These Devout Christians Are Using The Bible To Argue That Pot Is God’s “Perfect Medicine”

The Deep South is the nation’s most religious region and the
least open to legalized cannabis for medical or recreational use.
To those who say marijuana is a sin, though, devout Christians
are using the Bible to argue that it’s God’s “perfect medicine.”

Posted on May 15, 2017, 21:27 GMT

Lydia Decker couldn’t miss the man in the motorized
wheelchair as he whirred down the aisles of a West Texas
grocery store. As someone with lung problems herself, she
noticed his oxygen tank and wondered about his illness and
his meds. They got talking, and Decker mentioned Genesis
1:29, the organization she heads that uses religion to preach
the value of medical cannabis. This was one conversion that
wasn’t going to happen.

“Oh, that trash!” Decker remembered the man saying as she
tried to reason with him in the pharmacy aisle. The nurse
with the man “politely” asked Decker, who suffers from
chronic obstructive pulmonary disease, to leave. She did, but
not before handing the nurse a Genesis 1:29 business card,
which features a map of Texas covered with a large cannabis
leaf and the words “One Mission End Prohibition!”

“Do you know he almost ran over me with the cart?” Decker
said, laughing. “My goodness, he flipped a U-ee in the

Decker, 49, tells anyone in Texas who will listen why
cannabis is, in fact, a permitted therapy for Christians —
not a sin. She hopes her openness will help generate support
for medical cannabis among state lawmakers, and in April she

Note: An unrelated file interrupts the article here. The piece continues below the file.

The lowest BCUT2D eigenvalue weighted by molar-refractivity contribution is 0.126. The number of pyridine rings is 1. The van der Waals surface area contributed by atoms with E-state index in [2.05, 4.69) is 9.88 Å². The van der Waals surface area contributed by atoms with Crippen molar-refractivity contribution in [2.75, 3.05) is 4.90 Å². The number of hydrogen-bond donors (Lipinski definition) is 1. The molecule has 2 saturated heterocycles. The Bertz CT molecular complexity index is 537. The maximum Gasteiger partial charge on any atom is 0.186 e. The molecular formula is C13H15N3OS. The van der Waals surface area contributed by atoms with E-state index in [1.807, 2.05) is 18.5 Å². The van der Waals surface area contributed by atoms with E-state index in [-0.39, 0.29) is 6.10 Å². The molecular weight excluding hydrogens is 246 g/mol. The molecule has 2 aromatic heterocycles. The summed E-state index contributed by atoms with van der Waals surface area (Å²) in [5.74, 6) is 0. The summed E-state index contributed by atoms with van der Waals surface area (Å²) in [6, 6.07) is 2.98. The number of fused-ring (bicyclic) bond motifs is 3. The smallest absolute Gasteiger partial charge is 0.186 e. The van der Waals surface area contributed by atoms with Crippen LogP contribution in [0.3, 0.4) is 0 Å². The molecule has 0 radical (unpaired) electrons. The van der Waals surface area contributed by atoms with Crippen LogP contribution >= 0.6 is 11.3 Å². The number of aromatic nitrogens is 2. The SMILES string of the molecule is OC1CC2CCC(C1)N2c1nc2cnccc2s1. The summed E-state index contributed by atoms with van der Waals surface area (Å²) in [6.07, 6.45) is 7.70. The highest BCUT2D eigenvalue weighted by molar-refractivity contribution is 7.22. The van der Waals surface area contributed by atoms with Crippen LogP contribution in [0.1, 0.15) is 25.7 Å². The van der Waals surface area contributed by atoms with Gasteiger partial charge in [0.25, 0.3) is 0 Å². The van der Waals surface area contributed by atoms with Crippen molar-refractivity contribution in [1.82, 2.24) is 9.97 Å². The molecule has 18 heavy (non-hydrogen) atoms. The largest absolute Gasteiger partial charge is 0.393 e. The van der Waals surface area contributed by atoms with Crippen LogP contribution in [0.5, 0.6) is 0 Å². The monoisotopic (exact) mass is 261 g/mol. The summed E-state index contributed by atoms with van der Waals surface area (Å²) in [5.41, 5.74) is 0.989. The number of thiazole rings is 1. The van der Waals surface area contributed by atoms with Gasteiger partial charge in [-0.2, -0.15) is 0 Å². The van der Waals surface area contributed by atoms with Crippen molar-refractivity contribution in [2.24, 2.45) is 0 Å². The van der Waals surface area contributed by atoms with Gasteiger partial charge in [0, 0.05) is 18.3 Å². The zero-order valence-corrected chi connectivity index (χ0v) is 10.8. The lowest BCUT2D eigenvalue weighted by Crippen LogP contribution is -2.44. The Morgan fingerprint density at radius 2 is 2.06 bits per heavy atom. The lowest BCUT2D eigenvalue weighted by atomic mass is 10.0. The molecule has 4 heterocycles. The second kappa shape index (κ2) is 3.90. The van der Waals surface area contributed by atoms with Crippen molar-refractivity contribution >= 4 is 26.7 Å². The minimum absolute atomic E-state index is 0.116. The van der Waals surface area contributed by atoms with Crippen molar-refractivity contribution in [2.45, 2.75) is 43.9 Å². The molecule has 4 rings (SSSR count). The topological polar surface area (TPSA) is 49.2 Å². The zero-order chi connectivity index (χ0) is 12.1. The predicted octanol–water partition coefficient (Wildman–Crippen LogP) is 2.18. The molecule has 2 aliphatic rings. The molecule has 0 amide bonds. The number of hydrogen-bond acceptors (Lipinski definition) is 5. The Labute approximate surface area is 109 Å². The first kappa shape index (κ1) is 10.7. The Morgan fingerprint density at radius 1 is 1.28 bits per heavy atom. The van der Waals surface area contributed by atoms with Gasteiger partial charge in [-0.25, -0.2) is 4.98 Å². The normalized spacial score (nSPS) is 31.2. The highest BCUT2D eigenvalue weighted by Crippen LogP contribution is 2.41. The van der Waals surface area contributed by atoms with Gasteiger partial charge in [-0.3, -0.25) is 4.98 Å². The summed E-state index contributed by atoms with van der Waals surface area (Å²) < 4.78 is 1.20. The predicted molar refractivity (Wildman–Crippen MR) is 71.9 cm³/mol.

submitted passionate testimony in hopes of swaying them. She
described being rushed to the ER, “gasping for air” on New
Year’s Day in 2014, when her COPD was first diagnosed, and
the blur of medications and treatments she’s endured since
then. “I live 80 miles from a legal state line,” Decker
wrote, referring to New Mexico, where medical cannabis is
permitted. She questioned why such treatment should be
off-limits to her, “just because I choose to live and work in
Texas, where I was born?”

Genesis 1:29, which Decker formed in 2010, is named after a
Bible verse that’s oft-repeated by
Christians in favor of medical marijuana: “And God said,
Behold, I have given you every herb bearing seed, which is
upon the face of all the earth, and every tree, in the which
is the fruit of a tree yielding seed; to you it shall be for
meat.” To Decker, a nondenominational Christian who follows
the Bible’s verses in a literal way, it means that cannabis
is “meant to be eaten, whether in oil, whether in an edible,”
she said.

Obviously, not everyone in Texas is receptive to Decker’s
interpretation of the Bible — none of the laws covering
medical or recreational cannabis were likely to pass before
the legislative session ends in late May.

“People in the Bible Belt say, ‘You’re using the Bible to
promote drugs,’” she said, drawing out the word “drugs” for
emphasis. Decker disagrees. “We’re using the Bible to promote
what God gave us. We say that God made the perfect medicine.
Man is the one that made it illegal.”

The South is the last frontier for cannabis law reform. And
it is no coincidence that it is also the most religious
region in the country, according to Pew Research. It’s a place where
interpretations of God’s word can be as powerful as law, and
where preachers have long proclaimed the evils of marijuana.
So as pot takes hold for medical use in more than half the
country, and for recreational use in eight states and
Washington, DC, both are nonstarters in much of the South.
Only Arkansas, Florida, and West Virginia have full medical
marijuana programs, and recreational use is not even on the

“We say that God made the perfect medicine. Man is the one
that made it illegal.”

The president of the organization that represents the largest
evangelical group in the US won’t budge on calling marijuana
a sin.

“The scripture speaks against drunkenness, and marijuana is a
mind-altering substance with the purpose of achieving,
essentially, what the Bible would describe as drunkenness,”
said Russell Moore, president of the Ethics & Religious
Liberty Commission of the Southern Baptist Convention.

To get the votes they need, pro-legalization groups can’t
just preach to nonbelievers; they also need to court people